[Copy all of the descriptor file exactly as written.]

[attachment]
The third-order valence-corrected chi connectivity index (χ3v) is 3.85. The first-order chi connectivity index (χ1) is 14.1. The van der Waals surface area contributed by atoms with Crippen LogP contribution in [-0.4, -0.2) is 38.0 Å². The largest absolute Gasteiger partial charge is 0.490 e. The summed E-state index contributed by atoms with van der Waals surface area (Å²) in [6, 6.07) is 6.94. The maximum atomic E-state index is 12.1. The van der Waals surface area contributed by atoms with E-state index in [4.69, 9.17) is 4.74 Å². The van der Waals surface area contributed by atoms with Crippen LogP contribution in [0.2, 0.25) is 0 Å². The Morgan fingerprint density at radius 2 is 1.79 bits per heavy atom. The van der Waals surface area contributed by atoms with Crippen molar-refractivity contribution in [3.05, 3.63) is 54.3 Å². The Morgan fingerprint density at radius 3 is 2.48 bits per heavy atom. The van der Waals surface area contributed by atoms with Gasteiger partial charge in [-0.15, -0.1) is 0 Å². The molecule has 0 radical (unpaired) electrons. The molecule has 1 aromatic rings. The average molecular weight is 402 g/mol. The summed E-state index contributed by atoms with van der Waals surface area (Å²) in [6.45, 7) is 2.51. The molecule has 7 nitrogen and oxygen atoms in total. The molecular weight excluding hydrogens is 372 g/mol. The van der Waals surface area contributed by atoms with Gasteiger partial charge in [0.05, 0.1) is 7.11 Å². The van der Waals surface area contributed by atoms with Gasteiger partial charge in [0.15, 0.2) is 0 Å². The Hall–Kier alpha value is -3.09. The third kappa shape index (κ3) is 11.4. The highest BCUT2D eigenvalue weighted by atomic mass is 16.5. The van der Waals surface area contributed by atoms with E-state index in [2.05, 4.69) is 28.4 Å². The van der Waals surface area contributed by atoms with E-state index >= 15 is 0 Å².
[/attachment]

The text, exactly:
The third-order valence-corrected chi connectivity index (χ3v) is 3.85. The first-order chi connectivity index (χ1) is 14.1. The van der Waals surface area contributed by atoms with Crippen LogP contribution in [-0.4, -0.2) is 38.0 Å². The largest absolute Gasteiger partial charge is 0.490 e. The summed E-state index contributed by atoms with van der Waals surface area (Å²) in [6, 6.07) is 6.94. The maximum atomic E-state index is 12.1. The van der Waals surface area contributed by atoms with E-state index in [4.69, 9.17) is 4.74 Å². The van der Waals surface area contributed by atoms with Crippen LogP contribution in [0.2, 0.25) is 0 Å². The Morgan fingerprint density at radius 2 is 1.79 bits per heavy atom. The van der Waals surface area contributed by atoms with Crippen molar-refractivity contribution in [3.05, 3.63) is 54.3 Å². The Morgan fingerprint density at radius 3 is 2.48 bits per heavy atom. The van der Waals surface area contributed by atoms with Gasteiger partial charge in [-0.15, -0.1) is 0 Å². The molecule has 0 radical (unpaired) electrons. The molecule has 1 aromatic rings. The average molecular weight is 402 g/mol. The summed E-state index contributed by atoms with van der Waals surface area (Å²) in [6.45, 7) is 2.51. The molecule has 7 nitrogen and oxygen atoms in total. The molecular weight excluding hydrogens is 372 g/mol. The van der Waals surface area contributed by atoms with Gasteiger partial charge in [0.05, 0.1) is 7.11 Å². The van der Waals surface area contributed by atoms with Gasteiger partial charge in [0.15, 0.2) is 0 Å². The Hall–Kier alpha value is -3.09. The third kappa shape index (κ3) is 11.4. The highest BCUT2D eigenvalue weighted by atomic mass is 16.5. The van der Waals surface area contributed by atoms with E-state index in [2.05, 4.69) is 28.4 Å². The van der Waals surface area contributed by atoms with E-state index >= 15 is 0 Å².